§754 Ex-Tsarina Alexandra ruthlessly executed; The sensible also victims to the Bolsheviks (1917-1921): VI-72.

VI-72 (§754):

By the feigned fury of divine emotion,
Shall the wife of the great be harshly violated:
The sensible intending to condemn such a doctrine,
Immolated victims to the ignorant people.

(Par fureur faincte d'esmotion divine,
Sera la femme du grand fort violee:
Juges voulans damner telle doctrine,
Victime au peuple ignorant imolee.)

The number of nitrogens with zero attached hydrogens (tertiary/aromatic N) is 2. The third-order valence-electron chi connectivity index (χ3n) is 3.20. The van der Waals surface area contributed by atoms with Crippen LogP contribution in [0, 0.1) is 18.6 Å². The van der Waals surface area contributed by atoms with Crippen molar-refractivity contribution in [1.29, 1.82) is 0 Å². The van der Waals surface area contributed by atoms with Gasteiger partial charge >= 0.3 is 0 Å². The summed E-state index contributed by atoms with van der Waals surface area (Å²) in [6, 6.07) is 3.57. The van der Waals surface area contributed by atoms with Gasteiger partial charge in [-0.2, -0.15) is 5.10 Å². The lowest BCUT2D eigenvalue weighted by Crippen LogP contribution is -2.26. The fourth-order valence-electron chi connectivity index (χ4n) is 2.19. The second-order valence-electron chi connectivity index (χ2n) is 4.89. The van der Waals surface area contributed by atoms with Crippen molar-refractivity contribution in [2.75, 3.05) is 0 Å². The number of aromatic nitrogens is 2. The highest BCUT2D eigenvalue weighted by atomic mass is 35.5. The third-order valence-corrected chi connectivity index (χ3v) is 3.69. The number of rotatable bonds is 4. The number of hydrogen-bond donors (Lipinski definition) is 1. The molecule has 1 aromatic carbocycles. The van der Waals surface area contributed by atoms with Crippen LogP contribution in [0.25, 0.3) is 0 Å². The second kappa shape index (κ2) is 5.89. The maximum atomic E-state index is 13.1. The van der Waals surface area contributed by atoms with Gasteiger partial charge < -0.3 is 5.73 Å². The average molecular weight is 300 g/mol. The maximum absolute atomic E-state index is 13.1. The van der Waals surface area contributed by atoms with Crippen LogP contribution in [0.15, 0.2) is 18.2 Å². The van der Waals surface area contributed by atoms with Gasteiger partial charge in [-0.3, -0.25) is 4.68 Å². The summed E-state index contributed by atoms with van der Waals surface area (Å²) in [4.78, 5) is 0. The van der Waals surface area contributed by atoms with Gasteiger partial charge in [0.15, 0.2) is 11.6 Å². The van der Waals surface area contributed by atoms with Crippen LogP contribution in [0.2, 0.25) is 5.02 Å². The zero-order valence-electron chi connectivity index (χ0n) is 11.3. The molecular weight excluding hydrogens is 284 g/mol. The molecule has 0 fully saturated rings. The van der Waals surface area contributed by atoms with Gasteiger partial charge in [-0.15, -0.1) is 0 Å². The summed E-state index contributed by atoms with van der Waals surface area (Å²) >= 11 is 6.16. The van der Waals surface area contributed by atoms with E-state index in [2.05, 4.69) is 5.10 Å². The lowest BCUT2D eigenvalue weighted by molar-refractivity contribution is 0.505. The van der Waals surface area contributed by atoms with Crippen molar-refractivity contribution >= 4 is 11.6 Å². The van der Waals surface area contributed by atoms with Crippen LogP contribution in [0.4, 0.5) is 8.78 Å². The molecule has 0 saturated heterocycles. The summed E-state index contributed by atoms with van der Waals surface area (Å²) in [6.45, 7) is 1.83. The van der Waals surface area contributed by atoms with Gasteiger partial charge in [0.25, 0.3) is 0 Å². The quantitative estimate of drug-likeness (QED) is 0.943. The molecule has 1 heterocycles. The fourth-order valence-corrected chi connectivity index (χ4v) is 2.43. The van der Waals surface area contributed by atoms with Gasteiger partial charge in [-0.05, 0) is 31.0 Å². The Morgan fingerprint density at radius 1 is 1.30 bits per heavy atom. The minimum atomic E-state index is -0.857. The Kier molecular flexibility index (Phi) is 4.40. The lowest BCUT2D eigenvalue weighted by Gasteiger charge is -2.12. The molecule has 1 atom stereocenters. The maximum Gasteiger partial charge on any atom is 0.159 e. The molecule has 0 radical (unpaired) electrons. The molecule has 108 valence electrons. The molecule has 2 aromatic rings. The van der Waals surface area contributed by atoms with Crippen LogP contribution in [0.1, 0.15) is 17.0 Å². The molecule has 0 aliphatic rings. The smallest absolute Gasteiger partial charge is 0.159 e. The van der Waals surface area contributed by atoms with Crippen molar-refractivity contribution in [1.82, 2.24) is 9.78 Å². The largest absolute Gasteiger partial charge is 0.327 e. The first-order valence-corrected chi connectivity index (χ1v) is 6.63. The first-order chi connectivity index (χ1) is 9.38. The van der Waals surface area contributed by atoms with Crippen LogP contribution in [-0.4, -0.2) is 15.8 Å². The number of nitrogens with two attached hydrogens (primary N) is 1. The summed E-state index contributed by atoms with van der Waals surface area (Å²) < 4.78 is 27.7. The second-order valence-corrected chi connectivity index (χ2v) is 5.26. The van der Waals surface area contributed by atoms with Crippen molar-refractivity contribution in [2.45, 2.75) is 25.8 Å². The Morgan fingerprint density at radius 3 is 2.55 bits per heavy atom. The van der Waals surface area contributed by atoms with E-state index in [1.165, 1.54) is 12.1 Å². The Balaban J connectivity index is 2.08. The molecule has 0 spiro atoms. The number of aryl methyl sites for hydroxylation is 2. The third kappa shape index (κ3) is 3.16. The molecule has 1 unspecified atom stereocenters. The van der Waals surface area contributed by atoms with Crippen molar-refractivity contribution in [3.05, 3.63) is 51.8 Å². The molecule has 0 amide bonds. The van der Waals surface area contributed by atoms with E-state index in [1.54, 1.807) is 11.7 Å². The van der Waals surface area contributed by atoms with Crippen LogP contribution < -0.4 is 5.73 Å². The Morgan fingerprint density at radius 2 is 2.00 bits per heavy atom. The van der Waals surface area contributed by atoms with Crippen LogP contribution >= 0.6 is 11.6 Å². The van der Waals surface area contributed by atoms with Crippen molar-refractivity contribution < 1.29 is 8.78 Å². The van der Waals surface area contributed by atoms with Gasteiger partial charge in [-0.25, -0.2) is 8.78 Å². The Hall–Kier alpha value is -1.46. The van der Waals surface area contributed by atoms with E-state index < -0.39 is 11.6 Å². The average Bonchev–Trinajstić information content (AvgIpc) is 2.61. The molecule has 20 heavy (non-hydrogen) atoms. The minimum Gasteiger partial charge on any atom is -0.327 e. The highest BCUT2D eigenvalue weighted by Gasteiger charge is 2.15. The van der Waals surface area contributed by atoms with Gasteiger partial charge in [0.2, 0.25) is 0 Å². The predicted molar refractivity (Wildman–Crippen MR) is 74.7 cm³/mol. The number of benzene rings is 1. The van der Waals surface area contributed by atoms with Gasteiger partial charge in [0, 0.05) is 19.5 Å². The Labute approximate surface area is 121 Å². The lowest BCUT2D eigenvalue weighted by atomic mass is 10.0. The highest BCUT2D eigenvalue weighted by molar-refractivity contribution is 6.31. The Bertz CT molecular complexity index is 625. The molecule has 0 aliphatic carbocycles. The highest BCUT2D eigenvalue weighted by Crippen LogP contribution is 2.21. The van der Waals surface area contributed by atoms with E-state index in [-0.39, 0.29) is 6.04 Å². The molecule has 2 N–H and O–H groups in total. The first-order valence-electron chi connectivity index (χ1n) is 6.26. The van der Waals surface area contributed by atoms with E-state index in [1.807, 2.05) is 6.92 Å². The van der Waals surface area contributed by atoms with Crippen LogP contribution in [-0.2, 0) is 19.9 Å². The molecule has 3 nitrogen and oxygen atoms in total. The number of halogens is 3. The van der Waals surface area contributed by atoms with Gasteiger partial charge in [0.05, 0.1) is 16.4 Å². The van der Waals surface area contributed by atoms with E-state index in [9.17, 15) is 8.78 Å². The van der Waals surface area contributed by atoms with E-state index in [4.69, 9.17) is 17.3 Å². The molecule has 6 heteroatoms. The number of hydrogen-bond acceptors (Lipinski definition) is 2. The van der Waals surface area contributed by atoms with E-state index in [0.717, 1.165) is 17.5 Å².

NOTES: By the feigned fury of divine emotion, Shall the wife of the great be harshly violated: « ... ‘the presidium of the Ural Regional Soviet has sentenced you to be shot ...’ The Tsar registered blank incomprehension; turning his back to Yurovsky to face his family, he managed an incredulous stutter – ‘What? What?’ – as those around him were rooted to the spot in absolute terror. ‘So you’re not taking us anywhere?’ ventured Botkin, unable also to comprehend what had just been said. ‘I don’t understand. Read it again ...’ the Tsar interrupted, his face white with horror. Yurovsky picked up where he had left off: ‘... in view of the fact that the Czechoslovaks are threatening the red capital of the Urals – Ekaterinburg – and in view of the fact that the crowned executioner might escape the people’s court, the presidium of the Regional Soviet, fulfilling the will of the Revolution [By the feigned fury of divine emotion], has decreed that the former Tsar Nicholas Romanov [the great], guilty of countless bloody crimes against the people, should be shot ...’ Instinctively, the Tsaritsa and Olga crossed themselves; a few incoherent words of shock or protest heard from the rest. Yurovsky, having finished reading the decree, pulled out his Colt, stepped forward and shot the Tsar at the point-blank range in the chest... But at least Nicholas was spared the sight of seeing what happened to his wife [the wife of the great] and family. For in that moment, Ermakov had turned and fired his Mauser at the Tsaritsa only six feet away from him as she tried to make the sign of the cross, hitting her in the left side of the skull, spraying brain tissue all around, as a hail of bullets from the other assassins hit her torso. Alexandra crumpled sideways on to the floor, her warm, sticky blood and brain tissue spreading across it in a mist of steam [Shall the wife of the great be harshly violated]. Next to her, poor lame Alexey,... » (Rappaport, 2008, p.188-189).